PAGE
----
Small Businesses and Health Care Reform – What Now?
May 29, 2013
The Patient Protection and Affordable Care Act (health care reform) seeks to change the way health insurance premiums are established, just as the Act Providing Access to Affordable, Quality, Accountable Health Care did in Massachusetts. As CPAs’ small business clients begin to implement the requirements of health care reform, CPAs need to understand two significant ways in which their small business clients, and their own small practices, may be affected.
The Small Group Insurance Market and Increasing Premiums
The first big change that health care reform brings is the prospect of “merging” (formally or via rating rules) the small group insurance market with the individual insurance market. The individual market typically has the highest costs of all the health insurance markets due to the actuarial risk of a single covered life and the time and expense of selling
single policies. The small group market, historically 50 employees or less, but in the case of health care reform, 100 employees or less (mandated to expand the risk pool base of small businesses who might also absorb the cost of the merged individual market), is significantly less risky and thus has lower premiums. As has been the case in Massachusetts, if the formal merger of the two markets’ risk pools takes place in your state, it may cause small business premiums to increase dramatically. If you or your client presently have more than 50 employees and are covered in your state’s existing large group market risk pool, premiums could rise once the small group level increase to 100 employees becomes effective in 2014.
Individual market premiums will go up, even if the merged small group market is absorbing a lot of the cost, because the policies historically sold in the individual market had lower benefits than those sold through employers; health care reform no longer allows the lower benefit limits. Just as having a lower deductible and higher limits on your auto insurance policy results in a higher premium, health care reform requires more expensive policies. The mandated benefits also drive the cost of small business premiums higher. It is important to note, however, that regulations issued by the Department of Health and Human Services late in 2011 granted the states considerable flexibility in designing their own mandated benefits or benchmark plans. This, in turn, will result in the mandated benefits varying from state to state, something that was not contemplated when the legislation passed. Thus, practitioners need to look closely at what their individual state is doing. The National Conference of State Legislatures maintains a website tracking the state-by-state changes.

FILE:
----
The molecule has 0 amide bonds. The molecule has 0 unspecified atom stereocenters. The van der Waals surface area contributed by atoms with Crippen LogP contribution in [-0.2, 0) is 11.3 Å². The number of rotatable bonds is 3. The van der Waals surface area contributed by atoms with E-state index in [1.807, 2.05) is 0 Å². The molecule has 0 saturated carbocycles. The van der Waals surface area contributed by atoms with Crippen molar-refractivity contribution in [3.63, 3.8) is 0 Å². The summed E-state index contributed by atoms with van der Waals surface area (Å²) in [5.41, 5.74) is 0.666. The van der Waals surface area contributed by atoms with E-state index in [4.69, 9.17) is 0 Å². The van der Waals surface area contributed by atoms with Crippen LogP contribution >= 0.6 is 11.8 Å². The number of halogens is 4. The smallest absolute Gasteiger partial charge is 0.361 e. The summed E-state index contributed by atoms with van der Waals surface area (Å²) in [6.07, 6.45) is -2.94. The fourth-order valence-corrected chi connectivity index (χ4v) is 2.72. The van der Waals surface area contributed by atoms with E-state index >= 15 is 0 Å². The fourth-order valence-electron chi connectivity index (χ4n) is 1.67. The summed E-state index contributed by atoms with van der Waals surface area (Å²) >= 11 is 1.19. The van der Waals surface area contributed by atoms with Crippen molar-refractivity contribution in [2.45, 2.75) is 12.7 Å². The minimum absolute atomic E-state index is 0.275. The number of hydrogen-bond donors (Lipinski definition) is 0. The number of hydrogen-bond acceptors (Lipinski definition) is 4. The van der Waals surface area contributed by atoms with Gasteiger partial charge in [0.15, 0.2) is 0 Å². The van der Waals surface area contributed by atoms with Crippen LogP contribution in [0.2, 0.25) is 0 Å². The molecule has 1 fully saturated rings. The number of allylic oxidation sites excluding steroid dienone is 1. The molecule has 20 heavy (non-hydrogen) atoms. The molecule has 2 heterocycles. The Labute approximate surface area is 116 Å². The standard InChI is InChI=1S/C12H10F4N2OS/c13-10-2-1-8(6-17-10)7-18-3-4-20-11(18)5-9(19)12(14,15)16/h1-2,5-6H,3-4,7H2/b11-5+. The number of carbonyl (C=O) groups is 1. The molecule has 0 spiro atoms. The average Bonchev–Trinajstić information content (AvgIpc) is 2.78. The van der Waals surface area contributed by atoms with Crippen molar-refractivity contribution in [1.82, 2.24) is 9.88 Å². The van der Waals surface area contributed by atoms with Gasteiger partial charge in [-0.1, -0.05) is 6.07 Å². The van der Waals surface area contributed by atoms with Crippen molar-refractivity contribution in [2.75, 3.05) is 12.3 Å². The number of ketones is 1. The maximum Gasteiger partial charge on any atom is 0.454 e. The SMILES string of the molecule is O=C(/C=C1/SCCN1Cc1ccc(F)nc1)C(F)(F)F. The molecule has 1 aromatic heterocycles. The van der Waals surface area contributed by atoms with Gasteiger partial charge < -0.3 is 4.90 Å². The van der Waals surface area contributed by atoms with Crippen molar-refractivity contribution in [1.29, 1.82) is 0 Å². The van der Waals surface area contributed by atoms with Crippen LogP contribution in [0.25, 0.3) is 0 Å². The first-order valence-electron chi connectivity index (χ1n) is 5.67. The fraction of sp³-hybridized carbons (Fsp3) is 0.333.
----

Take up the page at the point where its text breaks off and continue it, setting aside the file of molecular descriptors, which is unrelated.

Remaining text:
Premium Limits for Older Individuals and Smokers
In addition to the permitted merger of the individual and small group health insurance markets, the other two most significant changes to insurance premium rate settings involve the following:
•limiting the amount insurers can charge older individuals to no more than three times what they charge younger individuals; and
•limiting to 1.5 times what insurers can charge smokers versus nonsmokers.
When I wrote my book on the reform legislation in 2011 (with Greg Anderson, CPA/ABV), I developed an example that suggested premiums for those under age 30 would go up 32.5%. As the flood of actuarial analysis on the market in 2013 now indicates, 30% to 40% is the range of likely increase for the 20 to 30 year old crowd–many of whom
are still dealing with the recession and the burden of student loan debt.
This has significant added impact on small businesses that employ a lot of young people.